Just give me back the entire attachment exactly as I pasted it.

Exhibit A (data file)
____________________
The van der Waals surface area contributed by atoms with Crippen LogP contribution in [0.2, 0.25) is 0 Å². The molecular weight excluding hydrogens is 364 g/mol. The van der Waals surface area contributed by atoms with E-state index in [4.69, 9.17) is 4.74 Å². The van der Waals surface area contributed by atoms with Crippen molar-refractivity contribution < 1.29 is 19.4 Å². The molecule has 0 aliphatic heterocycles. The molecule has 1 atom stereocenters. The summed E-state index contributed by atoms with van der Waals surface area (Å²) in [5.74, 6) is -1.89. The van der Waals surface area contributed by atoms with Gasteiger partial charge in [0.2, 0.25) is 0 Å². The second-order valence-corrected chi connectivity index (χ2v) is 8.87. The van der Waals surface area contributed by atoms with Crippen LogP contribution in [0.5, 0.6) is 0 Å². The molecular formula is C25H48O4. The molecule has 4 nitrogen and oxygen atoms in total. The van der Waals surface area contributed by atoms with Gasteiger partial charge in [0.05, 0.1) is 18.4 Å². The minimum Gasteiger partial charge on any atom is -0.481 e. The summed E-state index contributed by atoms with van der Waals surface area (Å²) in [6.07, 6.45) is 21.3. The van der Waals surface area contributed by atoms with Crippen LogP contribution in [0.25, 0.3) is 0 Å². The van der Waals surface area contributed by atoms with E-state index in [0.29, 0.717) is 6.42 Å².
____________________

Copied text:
The van der Waals surface area contributed by atoms with Crippen LogP contribution in [0.2, 0.25) is 0 Å². The molecular weight excluding hydrogens is 364 g/mol. The van der Waals surface area contributed by atoms with E-state index in [4.69, 9.17) is 4.74 Å². The van der Waals surface area contributed by atoms with Crippen molar-refractivity contribution < 1.29 is 19.4 Å². The molecule has 0 aliphatic heterocycles. The molecule has 1 atom stereocenters. The summed E-state index contributed by atoms with van der Waals surface area (Å²) in [5.74, 6) is -1.89. The van der Waals surface area contributed by atoms with Gasteiger partial charge in [0.2, 0.25) is 0 Å². The second-order valence-corrected chi connectivity index (χ2v) is 8.87. The van der Waals surface area contributed by atoms with Crippen LogP contribution in [0.5, 0.6) is 0 Å². The molecular formula is C25H48O4. The molecule has 4 nitrogen and oxygen atoms in total. The van der Waals surface area contributed by atoms with Gasteiger partial charge in [0.05, 0.1) is 18.4 Å². The minimum Gasteiger partial charge on any atom is -0.481 e. The summed E-state index contributed by atoms with van der Waals surface area (Å²) in [6.07, 6.45) is 21.3. The van der Waals surface area contributed by atoms with Crippen LogP contribution in [0.25, 0.3) is 0 Å². The van der Waals surface area contributed by atoms with E-state index in [0.29, 0.717) is 6.42 Å².